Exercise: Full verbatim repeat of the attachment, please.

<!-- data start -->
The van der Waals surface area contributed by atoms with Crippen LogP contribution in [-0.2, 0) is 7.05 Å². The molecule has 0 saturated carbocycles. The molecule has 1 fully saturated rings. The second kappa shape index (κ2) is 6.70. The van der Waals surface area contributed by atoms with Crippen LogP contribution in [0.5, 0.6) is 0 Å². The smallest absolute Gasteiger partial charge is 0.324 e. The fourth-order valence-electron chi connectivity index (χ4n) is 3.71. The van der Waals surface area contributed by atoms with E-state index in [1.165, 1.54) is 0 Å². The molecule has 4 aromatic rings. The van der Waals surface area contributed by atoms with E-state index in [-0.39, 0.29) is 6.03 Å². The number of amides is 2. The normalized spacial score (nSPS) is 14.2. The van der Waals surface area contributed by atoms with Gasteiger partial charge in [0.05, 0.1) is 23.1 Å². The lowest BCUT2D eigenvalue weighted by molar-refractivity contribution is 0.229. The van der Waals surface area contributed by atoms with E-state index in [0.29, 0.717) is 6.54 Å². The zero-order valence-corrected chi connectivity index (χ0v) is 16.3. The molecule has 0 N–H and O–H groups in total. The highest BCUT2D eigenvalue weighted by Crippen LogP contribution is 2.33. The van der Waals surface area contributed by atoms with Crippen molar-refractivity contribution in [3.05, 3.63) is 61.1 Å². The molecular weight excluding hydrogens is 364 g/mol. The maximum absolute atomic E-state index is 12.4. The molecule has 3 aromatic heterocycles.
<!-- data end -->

The van der Waals surface area contributed by atoms with Crippen LogP contribution in [-0.2, 0) is 7.05 Å². The molecule has 0 saturated carbocycles. The molecule has 1 fully saturated rings. The second kappa shape index (κ2) is 6.70. The van der Waals surface area contributed by atoms with Crippen LogP contribution in [0.5, 0.6) is 0 Å². The smallest absolute Gasteiger partial charge is 0.324 e. The fourth-order valence-electron chi connectivity index (χ4n) is 3.71. The van der Waals surface area contributed by atoms with E-state index in [1.165, 1.54) is 0 Å². The molecule has 4 aromatic rings. The van der Waals surface area contributed by atoms with E-state index in [-0.39, 0.29) is 6.03 Å². The number of amides is 2. The normalized spacial score (nSPS) is 14.2. The van der Waals surface area contributed by atoms with Gasteiger partial charge in [0.05, 0.1) is 23.1 Å². The lowest BCUT2D eigenvalue weighted by molar-refractivity contribution is 0.229. The van der Waals surface area contributed by atoms with E-state index in [0.29, 0.717) is 6.54 Å². The zero-order valence-corrected chi connectivity index (χ0v) is 16.3. The molecule has 0 N–H and O–H groups in total. The highest BCUT2D eigenvalue weighted by Crippen LogP contribution is 2.33. The van der Waals surface area contributed by atoms with Crippen molar-refractivity contribution in [3.05, 3.63) is 61.1 Å². The molecular weight excluding hydrogens is 364 g/mol. The maximum absolute atomic E-state index is 12.4. The molecule has 3 aromatic heterocycles.